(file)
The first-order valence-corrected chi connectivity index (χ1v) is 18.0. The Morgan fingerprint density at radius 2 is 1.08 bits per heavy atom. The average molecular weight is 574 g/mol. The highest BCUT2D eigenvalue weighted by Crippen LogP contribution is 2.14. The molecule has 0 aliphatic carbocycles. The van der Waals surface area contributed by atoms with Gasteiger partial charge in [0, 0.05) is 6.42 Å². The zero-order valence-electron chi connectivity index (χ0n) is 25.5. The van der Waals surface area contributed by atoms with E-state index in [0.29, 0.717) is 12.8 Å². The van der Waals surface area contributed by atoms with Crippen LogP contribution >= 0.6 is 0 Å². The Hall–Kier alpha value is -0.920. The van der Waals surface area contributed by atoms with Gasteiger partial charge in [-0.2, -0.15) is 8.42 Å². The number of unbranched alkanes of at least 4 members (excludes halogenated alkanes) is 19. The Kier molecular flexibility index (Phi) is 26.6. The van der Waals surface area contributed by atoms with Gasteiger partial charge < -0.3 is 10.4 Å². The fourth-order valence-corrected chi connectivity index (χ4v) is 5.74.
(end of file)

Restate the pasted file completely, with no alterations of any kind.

The first-order valence-corrected chi connectivity index (χ1v) is 18.0. The Morgan fingerprint density at radius 2 is 1.08 bits per heavy atom. The average molecular weight is 574 g/mol. The highest BCUT2D eigenvalue weighted by Crippen LogP contribution is 2.14. The molecule has 0 aliphatic carbocycles. The van der Waals surface area contributed by atoms with Gasteiger partial charge in [0, 0.05) is 6.42 Å². The zero-order valence-electron chi connectivity index (χ0n) is 25.5. The van der Waals surface area contributed by atoms with E-state index in [0.29, 0.717) is 12.8 Å². The van der Waals surface area contributed by atoms with Crippen LogP contribution >= 0.6 is 0 Å². The Hall–Kier alpha value is -0.920. The van der Waals surface area contributed by atoms with Gasteiger partial charge in [-0.2, -0.15) is 8.42 Å². The number of unbranched alkanes of at least 4 members (excludes halogenated alkanes) is 19. The Kier molecular flexibility index (Phi) is 26.6. The van der Waals surface area contributed by atoms with Gasteiger partial charge < -0.3 is 10.4 Å². The fourth-order valence-corrected chi connectivity index (χ4v) is 5.74.